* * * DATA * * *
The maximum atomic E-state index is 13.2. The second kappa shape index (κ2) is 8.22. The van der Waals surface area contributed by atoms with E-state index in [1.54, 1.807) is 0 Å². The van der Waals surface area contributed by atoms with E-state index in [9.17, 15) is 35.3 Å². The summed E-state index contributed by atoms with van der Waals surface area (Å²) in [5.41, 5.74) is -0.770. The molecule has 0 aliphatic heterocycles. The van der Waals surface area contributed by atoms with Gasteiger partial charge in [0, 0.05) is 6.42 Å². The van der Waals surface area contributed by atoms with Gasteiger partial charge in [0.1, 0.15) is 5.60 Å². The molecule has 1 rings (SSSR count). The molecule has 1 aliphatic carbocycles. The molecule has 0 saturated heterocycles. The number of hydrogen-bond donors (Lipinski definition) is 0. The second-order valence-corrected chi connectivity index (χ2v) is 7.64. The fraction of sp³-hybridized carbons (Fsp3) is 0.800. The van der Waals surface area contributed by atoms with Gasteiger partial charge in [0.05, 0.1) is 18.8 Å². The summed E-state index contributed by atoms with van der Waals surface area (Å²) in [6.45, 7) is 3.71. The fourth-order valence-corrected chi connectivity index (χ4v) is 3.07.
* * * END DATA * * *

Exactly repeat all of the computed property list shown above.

The maximum atomic E-state index is 13.2. The second kappa shape index (κ2) is 8.22. The van der Waals surface area contributed by atoms with E-state index in [1.54, 1.807) is 0 Å². The van der Waals surface area contributed by atoms with E-state index in [9.17, 15) is 35.3 Å². The summed E-state index contributed by atoms with van der Waals surface area (Å²) in [5.41, 5.74) is -0.770. The molecule has 0 aliphatic heterocycles. The van der Waals surface area contributed by atoms with Gasteiger partial charge in [0, 0.05) is 6.42 Å². The van der Waals surface area contributed by atoms with Gasteiger partial charge in [0.1, 0.15) is 5.60 Å². The molecule has 1 rings (SSSR count). The molecule has 1 aliphatic carbocycles. The molecule has 0 saturated heterocycles. The number of hydrogen-bond donors (Lipinski definition) is 0. The second-order valence-corrected chi connectivity index (χ2v) is 7.64. The fraction of sp³-hybridized carbons (Fsp3) is 0.800. The van der Waals surface area contributed by atoms with Gasteiger partial charge in [0.05, 0.1) is 18.8 Å². The summed E-state index contributed by atoms with van der Waals surface area (Å²) in [6.45, 7) is 3.71. The fourth-order valence-corrected chi connectivity index (χ4v) is 3.07.